Understanding and Managing Disk Space on your MongoDB Server

Disk storage is a critical resource for any scalable database system. The performance of your disk-based databases will depend on how data is managed on the disk. Your MongoDB server supports various pluggable storage engines that handle storage management and initially store all documents sequentially. As the database grows and multiple write operations run, this contiguous space gets fragmented into smaller blocks with chunks of free space in between. The typical solution is to increase the disk size, however, there are alternatives that can help you regain the free space without having to scale your disk size. One important thing to be aware of is MongoDB storage statistics and how you can compact or repair the database to handle fragmentation.

How Large is Your Database, Really?

You should always keep an eye on the amount of free disk space on your production server, and also prudent to know your database size when you’re paying for it on a cloud platform. MongoDB has a command db.stats() that can provide insights into the storage statistics of a MongoDB instance.

>db.stats()
{
	"db" : "test",
	"collections" : 5,
	"views" : 0,
	"objects" : 53829,
	"avgObjSize" : 43.555,
	"dataSize" : 2344556121,
	"storageSize" :3124416336,
	"numExtents" : 0,
	"indexes" : 7,
	"indexSize" : 8096876,
	"ok" : 1
}

dataSize

The total size in bytes of the uncompressed data held in this database.

storageSize

The total amount of disk space allocated to all collections in the database.

The response of db.stats() is dependent on the type of MongoDB engine. You can find your version-dependent description of the above metrics at MongoDB documentation.

Why the big difference between storageSize and dataSize? This is due to fragmentation of data files explained earlier. MongoDB tries to reuse free space in between fragmented data whenever possible and does not release it to the operating system. However, in WiredTiger, storageSize may be smaller than dataSize if compression is enabled.

In the event a large chunk of data is deleted from a collection and the collection never uses the deleted space for new documents, this space needs to be returned to the operating system so that it can be used by your other databases or collections. You’ll need to run a compact or repair operation in order to defragment the disk space and regain the usable free space.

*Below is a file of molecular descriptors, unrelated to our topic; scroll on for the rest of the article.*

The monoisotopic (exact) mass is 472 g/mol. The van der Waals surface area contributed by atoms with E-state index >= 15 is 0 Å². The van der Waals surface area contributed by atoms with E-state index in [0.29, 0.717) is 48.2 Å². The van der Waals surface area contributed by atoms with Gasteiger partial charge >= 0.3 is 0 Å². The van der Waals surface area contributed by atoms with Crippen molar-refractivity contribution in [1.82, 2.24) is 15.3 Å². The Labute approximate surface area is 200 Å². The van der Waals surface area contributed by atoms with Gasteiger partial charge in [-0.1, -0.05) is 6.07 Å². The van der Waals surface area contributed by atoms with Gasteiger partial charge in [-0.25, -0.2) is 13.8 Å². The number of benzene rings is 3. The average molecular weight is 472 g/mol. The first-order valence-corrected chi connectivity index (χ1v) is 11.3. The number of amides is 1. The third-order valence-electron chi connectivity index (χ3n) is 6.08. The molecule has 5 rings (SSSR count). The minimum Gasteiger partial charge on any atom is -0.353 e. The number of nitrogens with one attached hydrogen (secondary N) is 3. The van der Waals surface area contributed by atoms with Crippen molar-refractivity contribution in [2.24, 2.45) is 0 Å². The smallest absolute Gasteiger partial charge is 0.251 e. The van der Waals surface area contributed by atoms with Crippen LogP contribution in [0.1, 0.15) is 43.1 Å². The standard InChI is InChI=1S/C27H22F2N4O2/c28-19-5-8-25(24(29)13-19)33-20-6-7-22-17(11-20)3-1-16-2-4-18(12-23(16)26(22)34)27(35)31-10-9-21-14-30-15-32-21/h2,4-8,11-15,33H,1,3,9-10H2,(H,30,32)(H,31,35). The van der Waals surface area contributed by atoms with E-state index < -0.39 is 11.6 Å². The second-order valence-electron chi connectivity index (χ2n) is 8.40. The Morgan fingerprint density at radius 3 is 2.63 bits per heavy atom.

Compacting MongoDB

MongoDB compact operation rewrites all documents and indexes in a collection to contiguous blocks of disk space. However, this operation blocks all other operations on the database to which the collection belongs. So, for a standalone server, it’s recommended to run it during a maintenance window, and for replica sets, you should run it in a rolling fashion for each shard. This means compacting all secondaries first, and then finally the primary so your database availability is not affected. The syntax of the command is:

db.runCommand({compact: collection-name })

1. MMAPv1

  • Compaction operation defragments data files & indexes. However, keep in ming that it does not release space to the operating system. The operation is still useful to defragment and create more contiguous space for reuse by MongoDB, but it’s of no use when the free disk space is very low.
  • An additional disk space up to 2GB  is required during the compaction operation.
  • A database level lock is held during the compaction operation.

2. WiredTiger

The WiredTiger engine provides compression by default which consumes less disk space than MMAPv1.

  • The compact process releases the free space to the operating system.
  • Minimal disk space is required to run the compact operation.
  • WiredTiger also blocks all operations on the database as it needs database level lock.

If you’re running WiredTiger, we recommend you run the compact operation when the storage has reached 80% of the disk size. You can do this by triggering ‘Compact’ operation from our details page.

Repair MongoDB

MongoDB repair operation repairs all errors and inconsistencies in data storage, similar to the fcsk command for a file system. This command ensures the data integrity after an unexpected shutdown or crash. However, if journaling is enabled on the server, then there is no requirement of repair as the server uses the journal to get into the clean state automatically after restart. If your database has been corrupted, then a repair database would not save the corrupt data, so it’s not recommended to use this operation for data recovery when you have other options.

For MMAPv1,  repair database is the only way to reclaim disk space if you think your database has not been corrupted and has enough space required by the repair operation. The syntax of the command is:

db.runCommand({repairDatabase: 1})
  • This command compacts all collections in the database and recreates all indexes.
  • The job requires free disk space equal to the size of your current data set plus 2 gigabytes.

At ScaleGrid, we use the repairDatabase operation to reclaim free space for MMAPv1 engine clusters.


Vishal is a Member of Technical Staff at ScaleGrid(Formerly MongoDirector) .


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